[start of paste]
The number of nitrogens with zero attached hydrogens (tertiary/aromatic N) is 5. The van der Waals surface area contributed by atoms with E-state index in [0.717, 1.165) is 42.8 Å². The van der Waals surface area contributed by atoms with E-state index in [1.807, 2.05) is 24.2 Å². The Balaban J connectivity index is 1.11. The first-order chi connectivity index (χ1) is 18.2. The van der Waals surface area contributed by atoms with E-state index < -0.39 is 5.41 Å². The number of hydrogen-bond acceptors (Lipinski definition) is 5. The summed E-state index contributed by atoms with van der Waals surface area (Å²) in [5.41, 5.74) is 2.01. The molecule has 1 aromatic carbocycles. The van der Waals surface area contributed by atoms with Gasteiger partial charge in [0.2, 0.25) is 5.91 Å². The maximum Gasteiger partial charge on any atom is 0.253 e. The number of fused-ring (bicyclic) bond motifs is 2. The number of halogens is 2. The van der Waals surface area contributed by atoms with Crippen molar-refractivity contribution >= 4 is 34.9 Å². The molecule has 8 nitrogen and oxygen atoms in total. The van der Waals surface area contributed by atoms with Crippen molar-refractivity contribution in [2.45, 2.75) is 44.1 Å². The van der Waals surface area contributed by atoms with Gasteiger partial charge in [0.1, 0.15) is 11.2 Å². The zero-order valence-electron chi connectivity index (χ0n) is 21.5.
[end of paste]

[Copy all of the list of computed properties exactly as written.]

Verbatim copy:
The number of nitrogens with zero attached hydrogens (tertiary/aromatic N) is 5. The van der Waals surface area contributed by atoms with E-state index in [0.717, 1.165) is 42.8 Å². The van der Waals surface area contributed by atoms with E-state index in [1.807, 2.05) is 24.2 Å². The Balaban J connectivity index is 1.11. The first-order chi connectivity index (χ1) is 18.2. The van der Waals surface area contributed by atoms with E-state index < -0.39 is 5.41 Å². The number of hydrogen-bond acceptors (Lipinski definition) is 5. The summed E-state index contributed by atoms with van der Waals surface area (Å²) in [5.41, 5.74) is 2.01. The molecule has 1 aromatic carbocycles. The van der Waals surface area contributed by atoms with Gasteiger partial charge in [0.2, 0.25) is 5.91 Å². The maximum Gasteiger partial charge on any atom is 0.253 e. The number of fused-ring (bicyclic) bond motifs is 2. The number of halogens is 2. The van der Waals surface area contributed by atoms with Crippen molar-refractivity contribution >= 4 is 34.9 Å². The molecule has 8 nitrogen and oxygen atoms in total. The van der Waals surface area contributed by atoms with Crippen molar-refractivity contribution in [2.45, 2.75) is 44.1 Å². The van der Waals surface area contributed by atoms with Gasteiger partial charge in [0.1, 0.15) is 11.2 Å². The zero-order valence-electron chi connectivity index (χ0n) is 21.5.